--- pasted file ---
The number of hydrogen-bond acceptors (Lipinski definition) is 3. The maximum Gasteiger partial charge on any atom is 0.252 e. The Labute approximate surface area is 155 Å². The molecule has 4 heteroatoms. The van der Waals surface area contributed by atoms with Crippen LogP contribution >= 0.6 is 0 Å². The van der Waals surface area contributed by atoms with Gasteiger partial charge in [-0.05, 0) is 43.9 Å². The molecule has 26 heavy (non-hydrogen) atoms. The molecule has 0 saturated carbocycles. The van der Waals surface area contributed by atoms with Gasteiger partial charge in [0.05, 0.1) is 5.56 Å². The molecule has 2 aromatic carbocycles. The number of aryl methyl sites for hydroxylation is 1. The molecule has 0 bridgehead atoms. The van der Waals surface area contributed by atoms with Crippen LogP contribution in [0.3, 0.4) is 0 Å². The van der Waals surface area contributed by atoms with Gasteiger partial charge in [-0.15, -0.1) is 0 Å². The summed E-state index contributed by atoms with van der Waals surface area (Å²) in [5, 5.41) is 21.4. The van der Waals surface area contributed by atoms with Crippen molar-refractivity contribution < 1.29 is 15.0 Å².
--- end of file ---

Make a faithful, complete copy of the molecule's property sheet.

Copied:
The number of hydrogen-bond acceptors (Lipinski definition) is 3. The maximum Gasteiger partial charge on any atom is 0.252 e. The Labute approximate surface area is 155 Å². The molecule has 4 heteroatoms. The van der Waals surface area contributed by atoms with Crippen LogP contribution >= 0.6 is 0 Å². The van der Waals surface area contributed by atoms with Gasteiger partial charge in [-0.05, 0) is 43.9 Å². The molecule has 26 heavy (non-hydrogen) atoms. The molecule has 0 saturated carbocycles. The van der Waals surface area contributed by atoms with Gasteiger partial charge in [0.05, 0.1) is 5.56 Å². The molecule has 2 aromatic carbocycles. The number of aryl methyl sites for hydroxylation is 1. The molecule has 0 bridgehead atoms. The van der Waals surface area contributed by atoms with Crippen LogP contribution in [0.3, 0.4) is 0 Å². The van der Waals surface area contributed by atoms with Gasteiger partial charge in [-0.15, -0.1) is 0 Å². The summed E-state index contributed by atoms with van der Waals surface area (Å²) in [5, 5.41) is 21.4. The van der Waals surface area contributed by atoms with Crippen molar-refractivity contribution < 1.29 is 15.0 Å².